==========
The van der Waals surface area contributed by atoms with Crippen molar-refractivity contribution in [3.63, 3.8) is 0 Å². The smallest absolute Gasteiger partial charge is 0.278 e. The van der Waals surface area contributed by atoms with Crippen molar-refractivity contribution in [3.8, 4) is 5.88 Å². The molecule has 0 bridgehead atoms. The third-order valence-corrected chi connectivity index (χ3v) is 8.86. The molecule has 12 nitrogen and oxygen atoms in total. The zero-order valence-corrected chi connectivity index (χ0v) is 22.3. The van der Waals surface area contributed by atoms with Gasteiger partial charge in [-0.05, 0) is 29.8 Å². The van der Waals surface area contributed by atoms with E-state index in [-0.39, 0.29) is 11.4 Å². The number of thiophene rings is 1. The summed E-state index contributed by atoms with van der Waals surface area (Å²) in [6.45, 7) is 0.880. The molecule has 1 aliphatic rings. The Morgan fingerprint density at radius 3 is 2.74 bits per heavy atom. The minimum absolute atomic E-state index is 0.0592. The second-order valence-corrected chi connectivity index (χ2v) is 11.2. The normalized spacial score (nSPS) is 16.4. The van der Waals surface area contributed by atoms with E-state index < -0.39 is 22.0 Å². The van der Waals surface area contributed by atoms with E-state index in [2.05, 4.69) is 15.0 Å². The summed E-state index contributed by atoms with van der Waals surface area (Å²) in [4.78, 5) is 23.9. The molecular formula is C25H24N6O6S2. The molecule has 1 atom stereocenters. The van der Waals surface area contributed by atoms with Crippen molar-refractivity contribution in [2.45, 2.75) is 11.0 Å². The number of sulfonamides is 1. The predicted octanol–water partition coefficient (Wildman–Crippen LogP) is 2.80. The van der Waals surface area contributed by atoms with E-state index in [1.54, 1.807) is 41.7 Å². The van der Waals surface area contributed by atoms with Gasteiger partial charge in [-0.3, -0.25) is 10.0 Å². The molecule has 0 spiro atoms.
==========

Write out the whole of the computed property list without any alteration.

The van der Waals surface area contributed by atoms with Crippen molar-refractivity contribution in [3.63, 3.8) is 0 Å². The smallest absolute Gasteiger partial charge is 0.278 e. The van der Waals surface area contributed by atoms with Crippen molar-refractivity contribution in [3.8, 4) is 5.88 Å². The molecule has 0 bridgehead atoms. The third-order valence-corrected chi connectivity index (χ3v) is 8.86. The molecule has 12 nitrogen and oxygen atoms in total. The zero-order valence-corrected chi connectivity index (χ0v) is 22.3. The van der Waals surface area contributed by atoms with Gasteiger partial charge in [-0.05, 0) is 29.8 Å². The van der Waals surface area contributed by atoms with E-state index in [-0.39, 0.29) is 11.4 Å². The number of thiophene rings is 1. The summed E-state index contributed by atoms with van der Waals surface area (Å²) in [6.45, 7) is 0.880. The molecule has 1 aliphatic rings. The Morgan fingerprint density at radius 3 is 2.74 bits per heavy atom. The minimum absolute atomic E-state index is 0.0592. The second-order valence-corrected chi connectivity index (χ2v) is 11.2. The normalized spacial score (nSPS) is 16.4. The van der Waals surface area contributed by atoms with E-state index < -0.39 is 22.0 Å². The van der Waals surface area contributed by atoms with E-state index in [2.05, 4.69) is 15.0 Å². The summed E-state index contributed by atoms with van der Waals surface area (Å²) in [4.78, 5) is 23.9. The molecular formula is C25H24N6O6S2. The molecule has 1 atom stereocenters. The van der Waals surface area contributed by atoms with Crippen molar-refractivity contribution in [2.45, 2.75) is 11.0 Å². The number of sulfonamides is 1. The predicted octanol–water partition coefficient (Wildman–Crippen LogP) is 2.80. The van der Waals surface area contributed by atoms with E-state index in [1.54, 1.807) is 41.7 Å². The van der Waals surface area contributed by atoms with Gasteiger partial charge in [-0.3, -0.25) is 10.0 Å². The molecule has 0 spiro atoms.